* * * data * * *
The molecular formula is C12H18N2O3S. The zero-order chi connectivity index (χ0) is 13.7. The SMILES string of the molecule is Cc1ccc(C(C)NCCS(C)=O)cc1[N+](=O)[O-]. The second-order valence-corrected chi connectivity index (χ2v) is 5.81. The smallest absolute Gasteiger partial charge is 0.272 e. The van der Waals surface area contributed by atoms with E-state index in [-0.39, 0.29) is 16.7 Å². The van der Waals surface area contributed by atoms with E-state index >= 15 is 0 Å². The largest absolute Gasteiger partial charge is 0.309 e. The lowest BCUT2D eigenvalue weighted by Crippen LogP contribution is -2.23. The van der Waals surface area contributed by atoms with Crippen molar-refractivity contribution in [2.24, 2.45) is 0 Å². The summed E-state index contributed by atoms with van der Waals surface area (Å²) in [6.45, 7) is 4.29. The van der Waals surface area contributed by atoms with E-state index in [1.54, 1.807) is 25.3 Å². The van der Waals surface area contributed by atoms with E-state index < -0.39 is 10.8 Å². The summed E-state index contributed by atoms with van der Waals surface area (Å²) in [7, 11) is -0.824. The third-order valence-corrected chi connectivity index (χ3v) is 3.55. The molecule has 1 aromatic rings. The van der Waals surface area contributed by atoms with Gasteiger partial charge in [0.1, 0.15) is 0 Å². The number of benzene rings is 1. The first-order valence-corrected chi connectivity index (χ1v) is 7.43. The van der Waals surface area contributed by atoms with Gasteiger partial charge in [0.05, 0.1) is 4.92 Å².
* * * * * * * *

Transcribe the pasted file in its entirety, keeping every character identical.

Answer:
The molecular formula is C12H18N2O3S. The zero-order chi connectivity index (χ0) is 13.7. The SMILES string of the molecule is Cc1ccc(C(C)NCCS(C)=O)cc1[N+](=O)[O-]. The second-order valence-corrected chi connectivity index (χ2v) is 5.81. The smallest absolute Gasteiger partial charge is 0.272 e. The van der Waals surface area contributed by atoms with E-state index in [-0.39, 0.29) is 16.7 Å². The van der Waals surface area contributed by atoms with E-state index >= 15 is 0 Å². The largest absolute Gasteiger partial charge is 0.309 e. The lowest BCUT2D eigenvalue weighted by Crippen LogP contribution is -2.23. The van der Waals surface area contributed by atoms with Crippen molar-refractivity contribution in [2.24, 2.45) is 0 Å². The summed E-state index contributed by atoms with van der Waals surface area (Å²) in [6.45, 7) is 4.29. The van der Waals surface area contributed by atoms with E-state index in [1.54, 1.807) is 25.3 Å². The van der Waals surface area contributed by atoms with E-state index < -0.39 is 10.8 Å². The summed E-state index contributed by atoms with van der Waals surface area (Å²) in [7, 11) is -0.824. The third-order valence-corrected chi connectivity index (χ3v) is 3.55. The molecule has 1 aromatic rings. The van der Waals surface area contributed by atoms with Gasteiger partial charge in [0.1, 0.15) is 0 Å². The number of benzene rings is 1. The first-order valence-corrected chi connectivity index (χ1v) is 7.43. The van der Waals surface area contributed by atoms with Gasteiger partial charge in [0.05, 0.1) is 4.92 Å².